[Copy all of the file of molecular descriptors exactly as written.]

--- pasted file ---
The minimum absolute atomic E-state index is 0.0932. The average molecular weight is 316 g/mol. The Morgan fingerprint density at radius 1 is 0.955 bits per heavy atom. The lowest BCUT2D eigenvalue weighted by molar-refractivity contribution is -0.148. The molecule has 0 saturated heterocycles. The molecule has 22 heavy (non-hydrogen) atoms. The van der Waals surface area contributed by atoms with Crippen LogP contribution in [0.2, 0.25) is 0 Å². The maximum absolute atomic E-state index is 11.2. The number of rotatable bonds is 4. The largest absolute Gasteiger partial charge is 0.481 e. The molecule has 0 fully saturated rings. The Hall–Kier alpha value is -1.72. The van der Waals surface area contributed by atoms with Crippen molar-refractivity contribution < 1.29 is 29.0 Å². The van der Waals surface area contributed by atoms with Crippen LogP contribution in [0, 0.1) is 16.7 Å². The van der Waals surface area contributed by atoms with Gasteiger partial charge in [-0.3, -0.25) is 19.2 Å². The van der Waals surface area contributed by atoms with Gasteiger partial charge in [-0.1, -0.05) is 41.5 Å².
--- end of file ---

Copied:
The minimum absolute atomic E-state index is 0.0932. The average molecular weight is 316 g/mol. The Morgan fingerprint density at radius 1 is 0.955 bits per heavy atom. The lowest BCUT2D eigenvalue weighted by molar-refractivity contribution is -0.148. The molecule has 0 saturated heterocycles. The molecule has 22 heavy (non-hydrogen) atoms. The van der Waals surface area contributed by atoms with Crippen LogP contribution in [0.2, 0.25) is 0 Å². The maximum absolute atomic E-state index is 11.2. The number of rotatable bonds is 4. The largest absolute Gasteiger partial charge is 0.481 e. The molecule has 0 fully saturated rings. The Hall–Kier alpha value is -1.72. The van der Waals surface area contributed by atoms with Crippen molar-refractivity contribution < 1.29 is 29.0 Å². The van der Waals surface area contributed by atoms with Crippen LogP contribution in [0, 0.1) is 16.7 Å². The van der Waals surface area contributed by atoms with Gasteiger partial charge in [-0.3, -0.25) is 19.2 Å². The van der Waals surface area contributed by atoms with Gasteiger partial charge in [-0.1, -0.05) is 41.5 Å².